Picture an English ship’s captain plying the waters of the South Pacific in the 1800’s. Imagine his disdain trying to fire his cannons at marauding pirates with only Gunpowder tea as a propellant! Cup of tea, Mate-y?

Gunpowder tea is one of the best-known and most liked of all the standard, country green teas. Its popularity is perhaps due to how easy and forgiving this green tea is to steep. It is simple to measure, will tolerate a range of water temperatures, and is interesting to watch steep. Gunpowder tea can usually be steeped a second time, depending on the duration of the initial infusion. Gunpowder tea is also the base tea used for Morocco’s famous Moroccan Mint tea.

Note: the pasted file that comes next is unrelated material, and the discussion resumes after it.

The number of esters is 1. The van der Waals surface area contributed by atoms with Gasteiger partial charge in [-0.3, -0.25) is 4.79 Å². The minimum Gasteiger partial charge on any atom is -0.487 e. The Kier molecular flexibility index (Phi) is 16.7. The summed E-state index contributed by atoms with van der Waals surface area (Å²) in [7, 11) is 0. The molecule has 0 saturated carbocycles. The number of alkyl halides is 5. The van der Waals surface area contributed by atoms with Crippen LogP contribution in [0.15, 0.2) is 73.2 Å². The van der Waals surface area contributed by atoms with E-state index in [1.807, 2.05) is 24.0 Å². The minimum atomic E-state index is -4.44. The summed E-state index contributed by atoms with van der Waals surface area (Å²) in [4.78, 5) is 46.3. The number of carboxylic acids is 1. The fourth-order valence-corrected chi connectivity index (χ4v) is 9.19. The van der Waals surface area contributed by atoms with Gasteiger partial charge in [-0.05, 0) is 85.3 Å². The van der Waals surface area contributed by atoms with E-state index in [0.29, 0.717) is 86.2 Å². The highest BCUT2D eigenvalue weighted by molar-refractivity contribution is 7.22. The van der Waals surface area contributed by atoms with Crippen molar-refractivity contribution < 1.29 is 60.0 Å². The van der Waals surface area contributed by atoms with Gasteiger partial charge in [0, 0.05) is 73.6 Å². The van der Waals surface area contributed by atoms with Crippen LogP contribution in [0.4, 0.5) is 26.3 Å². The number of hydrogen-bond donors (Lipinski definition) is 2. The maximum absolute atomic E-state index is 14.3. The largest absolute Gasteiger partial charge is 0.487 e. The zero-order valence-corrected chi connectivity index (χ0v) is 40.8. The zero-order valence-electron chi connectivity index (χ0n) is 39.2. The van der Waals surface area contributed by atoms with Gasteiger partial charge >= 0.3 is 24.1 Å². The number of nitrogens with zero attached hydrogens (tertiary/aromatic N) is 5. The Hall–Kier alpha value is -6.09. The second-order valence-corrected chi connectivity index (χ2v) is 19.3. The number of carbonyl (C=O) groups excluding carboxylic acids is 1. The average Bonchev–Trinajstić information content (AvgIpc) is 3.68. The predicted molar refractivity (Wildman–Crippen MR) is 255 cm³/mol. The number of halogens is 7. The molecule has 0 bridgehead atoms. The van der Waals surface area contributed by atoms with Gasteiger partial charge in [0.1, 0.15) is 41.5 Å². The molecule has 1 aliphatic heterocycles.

Formerly rolled by hand, Gunpowder tea is now manufactured primarily by machinery (rollers and tumblers) that roll and shape the leaf tea into the familiar looking little pellets. Gunpowder tea was shaped into its pellet form originally for quality and keeping purposes, as it shipped more compactly and retained its fresh flavor better with so little surface area exposed. Gunpowder tea was among the first whole-leaf forms of tea, a logical progression from the compressed tea manufactures that preceded it.